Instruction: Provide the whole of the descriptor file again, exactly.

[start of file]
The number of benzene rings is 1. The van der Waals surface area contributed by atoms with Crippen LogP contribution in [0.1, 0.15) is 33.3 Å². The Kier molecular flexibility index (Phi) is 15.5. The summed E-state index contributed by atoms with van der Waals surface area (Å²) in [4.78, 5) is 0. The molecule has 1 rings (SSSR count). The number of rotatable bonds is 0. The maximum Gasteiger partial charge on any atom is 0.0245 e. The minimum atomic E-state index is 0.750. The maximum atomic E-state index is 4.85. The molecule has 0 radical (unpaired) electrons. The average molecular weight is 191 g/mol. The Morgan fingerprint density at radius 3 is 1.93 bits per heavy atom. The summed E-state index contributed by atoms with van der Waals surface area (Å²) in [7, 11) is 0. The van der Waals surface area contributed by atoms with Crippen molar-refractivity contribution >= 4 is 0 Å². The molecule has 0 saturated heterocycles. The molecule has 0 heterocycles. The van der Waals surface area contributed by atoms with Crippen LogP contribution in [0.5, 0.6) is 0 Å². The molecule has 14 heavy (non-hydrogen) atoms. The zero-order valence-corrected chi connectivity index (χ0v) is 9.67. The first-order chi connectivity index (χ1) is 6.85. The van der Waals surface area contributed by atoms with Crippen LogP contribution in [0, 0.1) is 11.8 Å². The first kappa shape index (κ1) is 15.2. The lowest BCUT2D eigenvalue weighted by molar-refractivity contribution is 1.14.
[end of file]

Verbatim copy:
The number of benzene rings is 1. The van der Waals surface area contributed by atoms with Crippen LogP contribution in [0.1, 0.15) is 33.3 Å². The Kier molecular flexibility index (Phi) is 15.5. The summed E-state index contributed by atoms with van der Waals surface area (Å²) in [4.78, 5) is 0. The molecule has 1 rings (SSSR count). The number of rotatable bonds is 0. The maximum Gasteiger partial charge on any atom is 0.0245 e. The minimum atomic E-state index is 0.750. The maximum atomic E-state index is 4.85. The molecule has 0 radical (unpaired) electrons. The average molecular weight is 191 g/mol. The Morgan fingerprint density at radius 3 is 1.93 bits per heavy atom. The summed E-state index contributed by atoms with van der Waals surface area (Å²) in [7, 11) is 0. The van der Waals surface area contributed by atoms with Crippen molar-refractivity contribution >= 4 is 0 Å². The molecule has 0 saturated heterocycles. The molecule has 0 heterocycles. The van der Waals surface area contributed by atoms with Crippen LogP contribution in [0.5, 0.6) is 0 Å². The molecule has 14 heavy (non-hydrogen) atoms. The zero-order valence-corrected chi connectivity index (χ0v) is 9.67. The first-order chi connectivity index (χ1) is 6.85. The van der Waals surface area contributed by atoms with Crippen LogP contribution in [0, 0.1) is 11.8 Å². The first kappa shape index (κ1) is 15.2. The lowest BCUT2D eigenvalue weighted by molar-refractivity contribution is 1.14.